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Jacob Riis

A Danish immigrant, Jacob Riis was the pioneer in the use photography as an instrument of reform. A crusading newspaper reporter who took his camera into urban slums.

Riis gained lasting recognition as a result of a book entitled How the Other Half Lives. In the past, he wrote, “the half that was on top cared little for the struggles, and less for the fate of those who were underneath.” But he wanted to rectify that omission.

Reading Riis’s book today can be a disturbing experience. His book is filled with condescending and insulting generalizations. Italian immigrantss were “content to live in a pig-sty.” Chinese immigrants were “in no sense a desirable element of the population. For Eastern European Jews, he wrote, “Money is their God. Life itself is of little value compared with even the leanest bank account.” About African Americans, he wrote, “Poverty, abuse and injustice alike the Negro accepts with imperturbable cheerfulness.”

Take a look at the following Riis photographs and read selections from Jacob Riis' book, How the Other Half Lives, 1889.

In a room not thirteen feet either way slept twelve men and women, two or three in bunks set in a sort of alcove, the rest on the floor. A kerosene lamp burned dimly in the fearful atmosphere, probably to guide other and later arrivals to their beds, for it was only just past midnight.

A baby’s fretful wail came from an adjoining hall-room, where, in the semi-darkness, three recumbent figures could be made out. The apartment was one of three in two adjoining buildings we had found, within half an hour, similarly crowded. Most of the men were lodgers, who slept there for five cents a spot.

Unauthorized immigration lodgings in a Bayard St. N.Y.C. tenement, ca. 1890
The twenty-five cent lodging-house keeps up the pretence of a bedroom, though the head-high partition enclosing a space just large enough to hold a cot and a chair and allow the man room to pull off his clothes is the shallowest of all pretenses. The fifteen-cent bed stands boldly forth without screen in a room full of bunks with sheets as yellow and blankets as foul. At the ten-cent level the locker for the sleeper's clothes disappears. There is no longer need of it. The tramp limit is reached, and there is nothing to lock up save, on general principles, the lodger. Usually the ten- and seven cent lodgings are different grades of the same abomination. Some sort of an apology for a bed, with mattress and blanket, represents the aristocratic purchase of the tramp who, by a lucky stroke of beggary, has exchanged the chance of an empty box or ash-barrel for shelter on the quality floor of one of these "hotels."

I have not forgotten the deputation of ragamuffins from a Mulberry Street alley that knocked at my office door one morning on a mysterious expedition for flowers, not for themselves, but for "a lady," and having obtained what they wanted, trooped off to bestow them, a ragged and dirty little band, with a solemnity that was quite unusual.

It was not until an old man called the next day to thank me for the flowers that I found out they had decked the bier of a pauper, in the dark rear room where she lay waiting in her pine-board coffin for the city's hearse.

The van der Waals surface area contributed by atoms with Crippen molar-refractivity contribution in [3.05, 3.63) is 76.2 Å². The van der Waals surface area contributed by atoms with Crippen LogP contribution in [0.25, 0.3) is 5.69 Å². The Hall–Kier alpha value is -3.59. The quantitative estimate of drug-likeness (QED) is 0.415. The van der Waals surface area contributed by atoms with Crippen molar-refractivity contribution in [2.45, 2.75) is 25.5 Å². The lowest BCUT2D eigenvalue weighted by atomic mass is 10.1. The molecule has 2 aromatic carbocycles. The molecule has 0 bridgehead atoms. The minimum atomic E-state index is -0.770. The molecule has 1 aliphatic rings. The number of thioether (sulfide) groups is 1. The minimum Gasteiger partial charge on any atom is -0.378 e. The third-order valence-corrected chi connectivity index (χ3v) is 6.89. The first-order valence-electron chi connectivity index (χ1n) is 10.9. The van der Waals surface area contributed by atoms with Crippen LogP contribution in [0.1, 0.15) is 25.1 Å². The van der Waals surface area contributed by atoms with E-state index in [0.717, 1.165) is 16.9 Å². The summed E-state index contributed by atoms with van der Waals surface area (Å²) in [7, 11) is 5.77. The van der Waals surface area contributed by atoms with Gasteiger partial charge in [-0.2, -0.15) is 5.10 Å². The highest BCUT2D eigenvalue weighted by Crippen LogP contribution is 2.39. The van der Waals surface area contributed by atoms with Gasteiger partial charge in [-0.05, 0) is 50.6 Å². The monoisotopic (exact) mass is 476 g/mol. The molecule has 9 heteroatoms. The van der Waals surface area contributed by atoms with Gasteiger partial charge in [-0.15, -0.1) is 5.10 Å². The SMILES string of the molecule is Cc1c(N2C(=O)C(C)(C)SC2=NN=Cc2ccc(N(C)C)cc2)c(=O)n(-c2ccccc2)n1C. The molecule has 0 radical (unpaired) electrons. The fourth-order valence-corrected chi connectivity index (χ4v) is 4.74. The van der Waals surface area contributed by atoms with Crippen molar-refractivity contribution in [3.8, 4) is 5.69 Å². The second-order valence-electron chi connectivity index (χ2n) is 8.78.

Yet, as I knew, that dismal alley with its bare brick walls, between which no sun ever rose or set, was the world of those children. It filled their young lives. Probably not one of them had ever been out of the sight of it.

Three children huddle for warmth in window well on NY's Lower East Side

The years have brought to the old houses unhonored age, a querulous second childhood that is out of tune with the time, their tenants, the neighbors, and cries out against them and against you in fretful protest in every step on their rotten floors or squeaky stairs.

Good cause have they for their fretting. This one, with its shabby front and poorly patched roof, what glowing firesides, what happy children may it once have owned? Heavy feet, too often with unsteady step, for the pot-house is next door--where is it not next door in these slums?--have worn away the brown-stone steps since; the broken columns at the door have rotted away at the base.

Of the handsome cornice barely a trace is left. Dirt and desolation reign in the wide hallway, and danger lurks on the stairs. Rough pine boards fence off the roomy fire-places--where coal is bought by the pail at the rate of twelve dollars a ton these have no place. The arched gateway leads no longer to a shady bower on the banks of the rushing stream, inviting to day-dreams with its gentle repose, but to a dark and nameless alley, shut in by high brick walls, cheerless as the lives of those they shelter.

Bandit’s Roost, c. 1888
The wolf knocks loudly at the gate in the troubled dreams that come to this alley, echoes of the day's cares. A horde of dirty children play about the dripping hydrant, the only thing in the alley that thinks enough of its chance to make the most of it: it is the best it can do. These are the children of the tenements, the growing generation of the slums; this their home. From the great highway overhead, along which throbs the life-tide of two great cities, one might drop a pebble into half a dozen such alleys.

Home of an Italian Ragpicker, 1888  



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